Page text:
February 2016: World Journal of Pediatrics: WJP
Claudia A Algaze, Matthew Wood, Natalie M Pageler, Paul J Sharek, Christopher A Longhurst, Andrew Y Shin
OBJECTIVE: We hypothesized that a daily rounding checklist and a computerized order entry (CPOE) rule that limited the scheduling of complete blood cell counts and chemistry and coagulation panels to a 24-hour interval would reduce laboratory utilization and associated costs. METHODS: We performed a retrospective analysis of these initiatives in a pediatric cardiovascular ICU (CVICU) that included all patients with congenital or acquired heart disease admitted to the cardiovascular ICU from September 1, 2008, until April 1, 2011...
January 2016: Pediatrics
Perrine Joret-Descout, Sonia Prot-Labarthe, Françoise Brion, Julie Bataille, Jean-François Hartmann, Olivier Bourdon
BACKGROUND: Off-label or unlicensed medicine use is very common in paediatric practice, ranging from 11 to 80 %, and is one of the predisposing factors for adverse events (23-60 %). Medicine indications are the third leading reason for doctors to perform off-label prescriptions. OBJECTIVE: The aim of our study was to determine the prevalence and nature of off-label and unlicensed medicine prescriptions in children and propose methods for risk reduction and management...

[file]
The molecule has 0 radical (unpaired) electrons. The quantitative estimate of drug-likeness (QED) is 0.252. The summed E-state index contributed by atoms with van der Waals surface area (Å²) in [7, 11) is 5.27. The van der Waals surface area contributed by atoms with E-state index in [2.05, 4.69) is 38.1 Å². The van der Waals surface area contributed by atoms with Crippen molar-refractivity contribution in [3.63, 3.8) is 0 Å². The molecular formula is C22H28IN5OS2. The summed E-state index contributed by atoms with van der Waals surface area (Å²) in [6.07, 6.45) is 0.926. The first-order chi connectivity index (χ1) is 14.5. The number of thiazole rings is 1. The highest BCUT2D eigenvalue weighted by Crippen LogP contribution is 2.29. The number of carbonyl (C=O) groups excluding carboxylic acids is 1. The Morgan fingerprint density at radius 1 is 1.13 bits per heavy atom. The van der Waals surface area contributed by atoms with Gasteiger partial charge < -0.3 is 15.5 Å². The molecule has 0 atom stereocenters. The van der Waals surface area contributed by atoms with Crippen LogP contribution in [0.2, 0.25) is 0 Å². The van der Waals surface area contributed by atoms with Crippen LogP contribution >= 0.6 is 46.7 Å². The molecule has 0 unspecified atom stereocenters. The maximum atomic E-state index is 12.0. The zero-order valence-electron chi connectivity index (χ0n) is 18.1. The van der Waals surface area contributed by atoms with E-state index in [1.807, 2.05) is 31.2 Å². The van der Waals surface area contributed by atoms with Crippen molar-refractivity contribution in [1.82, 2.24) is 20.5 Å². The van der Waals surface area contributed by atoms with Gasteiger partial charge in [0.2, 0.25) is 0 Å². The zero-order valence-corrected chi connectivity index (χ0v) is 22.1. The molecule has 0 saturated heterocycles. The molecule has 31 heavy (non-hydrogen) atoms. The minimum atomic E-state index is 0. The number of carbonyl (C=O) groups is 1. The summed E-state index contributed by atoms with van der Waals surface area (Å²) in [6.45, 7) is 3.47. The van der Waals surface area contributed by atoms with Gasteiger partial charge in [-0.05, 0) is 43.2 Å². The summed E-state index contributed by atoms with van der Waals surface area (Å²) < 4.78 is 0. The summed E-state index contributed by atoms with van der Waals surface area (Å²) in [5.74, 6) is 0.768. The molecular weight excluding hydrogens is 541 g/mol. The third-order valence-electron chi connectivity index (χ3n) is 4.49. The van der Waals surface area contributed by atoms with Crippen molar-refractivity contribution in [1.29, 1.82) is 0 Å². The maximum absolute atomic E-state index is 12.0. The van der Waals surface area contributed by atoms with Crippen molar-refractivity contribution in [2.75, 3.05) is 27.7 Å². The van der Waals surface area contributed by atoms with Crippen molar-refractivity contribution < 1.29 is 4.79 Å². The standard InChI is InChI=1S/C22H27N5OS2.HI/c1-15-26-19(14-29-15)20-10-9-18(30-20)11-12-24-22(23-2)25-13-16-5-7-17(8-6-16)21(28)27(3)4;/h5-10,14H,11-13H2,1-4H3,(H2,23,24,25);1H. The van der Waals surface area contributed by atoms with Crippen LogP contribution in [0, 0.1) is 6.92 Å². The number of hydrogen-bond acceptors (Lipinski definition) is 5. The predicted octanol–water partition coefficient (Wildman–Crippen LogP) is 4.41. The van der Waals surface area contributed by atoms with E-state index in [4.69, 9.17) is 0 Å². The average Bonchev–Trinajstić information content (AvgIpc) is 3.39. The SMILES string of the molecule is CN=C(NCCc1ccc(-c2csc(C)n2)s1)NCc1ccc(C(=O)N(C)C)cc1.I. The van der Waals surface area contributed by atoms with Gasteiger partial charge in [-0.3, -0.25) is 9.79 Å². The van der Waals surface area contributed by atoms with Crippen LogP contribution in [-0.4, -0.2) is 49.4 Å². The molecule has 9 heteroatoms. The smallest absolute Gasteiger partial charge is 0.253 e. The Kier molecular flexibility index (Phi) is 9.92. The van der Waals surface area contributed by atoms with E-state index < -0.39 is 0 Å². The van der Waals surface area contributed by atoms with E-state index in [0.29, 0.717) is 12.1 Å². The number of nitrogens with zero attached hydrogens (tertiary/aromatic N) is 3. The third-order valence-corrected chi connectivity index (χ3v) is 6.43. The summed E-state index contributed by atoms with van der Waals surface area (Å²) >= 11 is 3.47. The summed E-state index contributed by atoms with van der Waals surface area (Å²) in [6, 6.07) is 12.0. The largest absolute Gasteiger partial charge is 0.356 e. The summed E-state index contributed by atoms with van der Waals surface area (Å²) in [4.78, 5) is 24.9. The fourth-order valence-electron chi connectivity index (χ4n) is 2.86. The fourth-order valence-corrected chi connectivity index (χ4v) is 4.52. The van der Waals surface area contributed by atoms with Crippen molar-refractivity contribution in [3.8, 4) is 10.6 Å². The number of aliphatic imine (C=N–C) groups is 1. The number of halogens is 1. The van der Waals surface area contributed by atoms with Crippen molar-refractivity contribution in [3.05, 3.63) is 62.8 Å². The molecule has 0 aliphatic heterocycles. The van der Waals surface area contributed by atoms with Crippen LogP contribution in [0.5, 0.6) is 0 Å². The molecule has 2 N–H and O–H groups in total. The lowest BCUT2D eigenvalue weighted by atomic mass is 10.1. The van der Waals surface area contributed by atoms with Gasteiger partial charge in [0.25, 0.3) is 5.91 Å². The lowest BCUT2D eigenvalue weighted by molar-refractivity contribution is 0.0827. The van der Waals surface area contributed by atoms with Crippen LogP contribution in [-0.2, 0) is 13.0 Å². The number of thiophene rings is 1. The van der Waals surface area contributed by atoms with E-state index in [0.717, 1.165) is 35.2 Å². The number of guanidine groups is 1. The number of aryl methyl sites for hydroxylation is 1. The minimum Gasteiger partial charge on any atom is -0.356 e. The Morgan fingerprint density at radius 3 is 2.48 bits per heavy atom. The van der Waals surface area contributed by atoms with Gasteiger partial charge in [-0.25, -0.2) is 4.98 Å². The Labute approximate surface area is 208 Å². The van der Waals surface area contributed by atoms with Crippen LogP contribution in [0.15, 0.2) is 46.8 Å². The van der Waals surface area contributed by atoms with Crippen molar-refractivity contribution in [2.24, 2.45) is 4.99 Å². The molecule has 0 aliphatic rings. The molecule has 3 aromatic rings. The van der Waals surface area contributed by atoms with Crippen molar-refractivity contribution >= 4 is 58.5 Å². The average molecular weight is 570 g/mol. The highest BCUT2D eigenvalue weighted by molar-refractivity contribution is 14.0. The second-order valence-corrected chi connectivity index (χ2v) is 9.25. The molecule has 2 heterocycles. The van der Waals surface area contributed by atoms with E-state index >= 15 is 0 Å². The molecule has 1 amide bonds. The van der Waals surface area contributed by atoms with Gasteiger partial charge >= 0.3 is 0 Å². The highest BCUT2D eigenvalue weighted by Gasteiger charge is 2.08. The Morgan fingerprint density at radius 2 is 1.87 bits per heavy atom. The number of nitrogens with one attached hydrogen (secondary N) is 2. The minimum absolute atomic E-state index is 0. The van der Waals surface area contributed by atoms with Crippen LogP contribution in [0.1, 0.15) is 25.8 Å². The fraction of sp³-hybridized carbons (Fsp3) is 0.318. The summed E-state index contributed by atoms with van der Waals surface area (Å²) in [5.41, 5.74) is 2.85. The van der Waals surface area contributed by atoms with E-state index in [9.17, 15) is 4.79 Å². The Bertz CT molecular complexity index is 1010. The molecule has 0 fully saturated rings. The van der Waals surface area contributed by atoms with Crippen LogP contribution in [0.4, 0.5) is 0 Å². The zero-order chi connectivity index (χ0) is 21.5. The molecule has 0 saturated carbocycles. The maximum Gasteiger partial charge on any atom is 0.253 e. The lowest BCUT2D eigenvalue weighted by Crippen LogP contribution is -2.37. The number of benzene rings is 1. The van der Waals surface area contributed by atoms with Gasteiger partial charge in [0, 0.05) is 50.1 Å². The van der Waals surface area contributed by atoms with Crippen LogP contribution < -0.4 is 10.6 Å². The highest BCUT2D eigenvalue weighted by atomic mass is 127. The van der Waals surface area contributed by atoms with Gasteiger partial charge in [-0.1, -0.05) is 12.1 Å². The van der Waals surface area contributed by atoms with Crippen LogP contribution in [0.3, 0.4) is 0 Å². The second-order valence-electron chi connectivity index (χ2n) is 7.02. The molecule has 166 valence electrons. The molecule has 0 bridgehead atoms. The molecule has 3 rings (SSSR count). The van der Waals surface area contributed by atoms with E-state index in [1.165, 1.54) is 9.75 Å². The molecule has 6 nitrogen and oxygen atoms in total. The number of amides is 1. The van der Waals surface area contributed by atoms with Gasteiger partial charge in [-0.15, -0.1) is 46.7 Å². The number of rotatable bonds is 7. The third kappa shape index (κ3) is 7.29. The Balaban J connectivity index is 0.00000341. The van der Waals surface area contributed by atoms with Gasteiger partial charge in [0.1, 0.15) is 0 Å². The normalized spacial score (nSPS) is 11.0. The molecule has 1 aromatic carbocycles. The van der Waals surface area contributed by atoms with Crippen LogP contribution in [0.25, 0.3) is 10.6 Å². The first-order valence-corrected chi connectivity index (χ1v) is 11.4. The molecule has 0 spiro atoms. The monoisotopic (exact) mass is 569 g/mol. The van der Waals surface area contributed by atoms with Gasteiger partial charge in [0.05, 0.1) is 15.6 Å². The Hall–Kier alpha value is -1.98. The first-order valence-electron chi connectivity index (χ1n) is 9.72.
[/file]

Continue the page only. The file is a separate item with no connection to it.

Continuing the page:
December 2015: International Journal of Clinical Pharmacy
Sten Schubert, Martina Patrizia Neininger, Stefan Smers, Alfred Winter, Roberto Frontini, Astrid Bertsche, Thilo Bertsche
In tertiary care, computerized physician order entries may improve performance, cross-linking, and documentation when prescribing drugs. A clinical decision support integrated in these systems is discussed to prevent additional medication errors. For an optimal performance, the implementation into the clinical information systems is required to gain access to patient data (e. g. from laboratory). In routine care, the question rises whether a benefit of the systems can be proven in clinical studies and whether there is a difference between the systems...
June 2015: Medizinische Monatsschrift Für Pharmazeuten
Kabir Yadav, James M Chamberlain, Vicki R Lewis, Natalie Abts, Shawn Chawla, Angie Hernandez, Justin Johnson, Genevieve Tuveson, Randall S Burd
BACKGROUND: Use of electronic clinical decision support (eCDS) has been recommended to improve implementation of clinical decision rules. Many eCDS tools, however, are designed and implemented without taking into account the context in which clinical work is performed. Implementation of the pediatric traumatic brain injury (TBI) clinical decision rule at one Level I pediatric emergency department includes an electronic questionnaire triggered when ordering a head computed tomography using computerized physician order entry (CPOE)...